I haven't been bored since 1970. I play the guitar, which entertains me a lot. I play golf. I watch a little bit
of TV with great relish. I go to the theatre. I play around with my kids. I am not very good at sitting still,
so having activity entertains me. I futz with stuff. I build things and fix things. I like to garden.
Another thing you and Batman, er, Kevin Conroy have in common. Working in the garden. What's the foundation of
your attraction to gardening?
Oh my God, if you've ever grown your own food, you'd know. I had a moment about 15 years ago when I first harvested
my own potatoes. I had some primordial Irish experience. It was a cold fall day, and it was kind of misty, and I
was muddy. I reached into the ground and I took the potatoes out of the ground and sort of held them to the sky.
Like, "Food, my food, my people." (he laughs) It's great.
I farm in Vermont. A lot of people tell me I shouldn't talk about this because it makes me sound too much like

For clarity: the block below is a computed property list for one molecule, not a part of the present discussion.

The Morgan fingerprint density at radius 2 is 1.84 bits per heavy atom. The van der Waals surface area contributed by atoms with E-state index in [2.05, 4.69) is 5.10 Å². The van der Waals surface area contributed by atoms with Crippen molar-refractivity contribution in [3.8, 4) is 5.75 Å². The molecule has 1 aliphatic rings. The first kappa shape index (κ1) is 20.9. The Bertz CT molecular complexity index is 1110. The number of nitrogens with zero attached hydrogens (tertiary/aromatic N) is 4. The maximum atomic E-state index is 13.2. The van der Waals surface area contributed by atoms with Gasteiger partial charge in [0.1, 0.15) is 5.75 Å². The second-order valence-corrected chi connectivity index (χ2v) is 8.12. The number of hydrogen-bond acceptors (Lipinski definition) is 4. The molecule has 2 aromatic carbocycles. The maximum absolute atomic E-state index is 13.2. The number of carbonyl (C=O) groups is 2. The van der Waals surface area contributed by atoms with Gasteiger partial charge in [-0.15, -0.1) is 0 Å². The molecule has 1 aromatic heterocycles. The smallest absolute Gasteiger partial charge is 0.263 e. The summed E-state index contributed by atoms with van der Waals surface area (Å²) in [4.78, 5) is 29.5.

Mr. Green Jeans, but I have a garden with lettuce, broccoli, peas, beans, tomatoes, carrots, lots of herbs,
parsley, basil. Cauliflower, which never grows. Eggplant is a disaster for some reason. Corn, squash -- stuff
Maybe it's because it's just a little miracle. You take some little seed, you plant it, and it becomes this
beautiful thing, and you can pick it and eat it, and it sustains you. Just a little miracle. I love it.
For more information please go to SupermanBatmanApocalypse.com
Tim Daly on Character Relationships:
Tim Daly on Superman's more personal mission in the film: